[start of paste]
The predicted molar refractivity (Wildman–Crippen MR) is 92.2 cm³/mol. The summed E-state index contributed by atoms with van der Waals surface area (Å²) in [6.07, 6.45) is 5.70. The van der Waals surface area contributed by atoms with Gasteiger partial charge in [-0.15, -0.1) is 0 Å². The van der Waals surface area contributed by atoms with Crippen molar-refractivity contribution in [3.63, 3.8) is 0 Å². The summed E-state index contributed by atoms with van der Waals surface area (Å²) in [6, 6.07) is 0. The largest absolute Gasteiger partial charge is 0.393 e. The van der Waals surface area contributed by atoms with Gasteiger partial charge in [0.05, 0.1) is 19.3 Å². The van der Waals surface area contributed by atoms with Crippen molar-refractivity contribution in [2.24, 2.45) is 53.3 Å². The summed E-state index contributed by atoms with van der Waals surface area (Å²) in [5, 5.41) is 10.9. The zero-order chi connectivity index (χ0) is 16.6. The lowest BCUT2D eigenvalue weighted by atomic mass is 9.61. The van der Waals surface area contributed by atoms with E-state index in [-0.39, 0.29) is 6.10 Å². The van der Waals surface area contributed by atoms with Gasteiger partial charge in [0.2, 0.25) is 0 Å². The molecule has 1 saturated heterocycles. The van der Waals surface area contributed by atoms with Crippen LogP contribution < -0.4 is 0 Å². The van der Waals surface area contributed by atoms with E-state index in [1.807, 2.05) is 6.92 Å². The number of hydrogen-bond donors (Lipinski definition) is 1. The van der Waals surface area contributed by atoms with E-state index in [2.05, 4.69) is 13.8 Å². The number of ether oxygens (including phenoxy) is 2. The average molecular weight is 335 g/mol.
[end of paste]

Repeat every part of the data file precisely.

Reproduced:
The predicted molar refractivity (Wildman–Crippen MR) is 92.2 cm³/mol. The summed E-state index contributed by atoms with van der Waals surface area (Å²) in [6.07, 6.45) is 5.70. The van der Waals surface area contributed by atoms with Gasteiger partial charge in [-0.15, -0.1) is 0 Å². The van der Waals surface area contributed by atoms with Crippen molar-refractivity contribution in [3.63, 3.8) is 0 Å². The summed E-state index contributed by atoms with van der Waals surface area (Å²) in [6, 6.07) is 0. The largest absolute Gasteiger partial charge is 0.393 e. The van der Waals surface area contributed by atoms with Gasteiger partial charge in [0.05, 0.1) is 19.3 Å². The van der Waals surface area contributed by atoms with Crippen molar-refractivity contribution in [2.24, 2.45) is 53.3 Å². The summed E-state index contributed by atoms with van der Waals surface area (Å²) in [5, 5.41) is 10.9. The zero-order chi connectivity index (χ0) is 16.6. The lowest BCUT2D eigenvalue weighted by atomic mass is 9.61. The van der Waals surface area contributed by atoms with E-state index in [-0.39, 0.29) is 6.10 Å². The van der Waals surface area contributed by atoms with Gasteiger partial charge in [0.2, 0.25) is 0 Å². The molecule has 1 saturated heterocycles. The van der Waals surface area contributed by atoms with Crippen LogP contribution < -0.4 is 0 Å². The van der Waals surface area contributed by atoms with E-state index in [1.807, 2.05) is 6.92 Å². The number of hydrogen-bond donors (Lipinski definition) is 1. The van der Waals surface area contributed by atoms with E-state index in [2.05, 4.69) is 13.8 Å². The number of ether oxygens (including phenoxy) is 2. The average molecular weight is 335 g/mol.